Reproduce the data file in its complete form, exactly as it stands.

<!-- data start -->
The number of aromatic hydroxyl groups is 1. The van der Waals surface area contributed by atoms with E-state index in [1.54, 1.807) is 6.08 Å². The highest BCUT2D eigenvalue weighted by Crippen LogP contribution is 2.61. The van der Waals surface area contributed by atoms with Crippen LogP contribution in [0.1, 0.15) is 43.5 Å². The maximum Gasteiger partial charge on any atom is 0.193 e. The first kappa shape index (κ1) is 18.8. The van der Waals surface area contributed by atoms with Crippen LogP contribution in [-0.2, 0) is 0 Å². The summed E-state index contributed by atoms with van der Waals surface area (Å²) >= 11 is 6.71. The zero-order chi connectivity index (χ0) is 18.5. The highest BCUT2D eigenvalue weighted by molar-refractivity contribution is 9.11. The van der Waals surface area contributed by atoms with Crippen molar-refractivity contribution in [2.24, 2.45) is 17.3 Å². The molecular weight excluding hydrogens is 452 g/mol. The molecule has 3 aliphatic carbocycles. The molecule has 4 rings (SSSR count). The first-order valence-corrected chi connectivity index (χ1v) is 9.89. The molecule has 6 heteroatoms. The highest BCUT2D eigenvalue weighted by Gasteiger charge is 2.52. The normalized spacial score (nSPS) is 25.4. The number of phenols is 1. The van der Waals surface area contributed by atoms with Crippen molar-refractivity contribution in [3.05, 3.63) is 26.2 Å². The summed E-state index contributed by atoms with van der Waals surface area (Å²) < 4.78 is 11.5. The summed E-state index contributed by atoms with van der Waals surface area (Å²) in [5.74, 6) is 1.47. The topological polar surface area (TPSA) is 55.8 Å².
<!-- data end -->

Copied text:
The number of aromatic hydroxyl groups is 1. The van der Waals surface area contributed by atoms with E-state index in [1.54, 1.807) is 6.08 Å². The highest BCUT2D eigenvalue weighted by Crippen LogP contribution is 2.61. The van der Waals surface area contributed by atoms with Crippen LogP contribution in [0.1, 0.15) is 43.5 Å². The maximum Gasteiger partial charge on any atom is 0.193 e. The first kappa shape index (κ1) is 18.8. The van der Waals surface area contributed by atoms with Crippen LogP contribution in [-0.2, 0) is 0 Å². The summed E-state index contributed by atoms with van der Waals surface area (Å²) >= 11 is 6.71. The zero-order chi connectivity index (χ0) is 18.5. The highest BCUT2D eigenvalue weighted by molar-refractivity contribution is 9.11. The van der Waals surface area contributed by atoms with Crippen molar-refractivity contribution in [2.24, 2.45) is 17.3 Å². The molecular weight excluding hydrogens is 452 g/mol. The molecule has 3 aliphatic carbocycles. The molecule has 4 rings (SSSR count). The first-order valence-corrected chi connectivity index (χ1v) is 9.89. The molecule has 6 heteroatoms. The highest BCUT2D eigenvalue weighted by Gasteiger charge is 2.52. The normalized spacial score (nSPS) is 25.4. The number of phenols is 1. The van der Waals surface area contributed by atoms with Crippen molar-refractivity contribution in [3.05, 3.63) is 26.2 Å². The summed E-state index contributed by atoms with van der Waals surface area (Å²) < 4.78 is 11.5. The summed E-state index contributed by atoms with van der Waals surface area (Å²) in [5.74, 6) is 1.47. The topological polar surface area (TPSA) is 55.8 Å².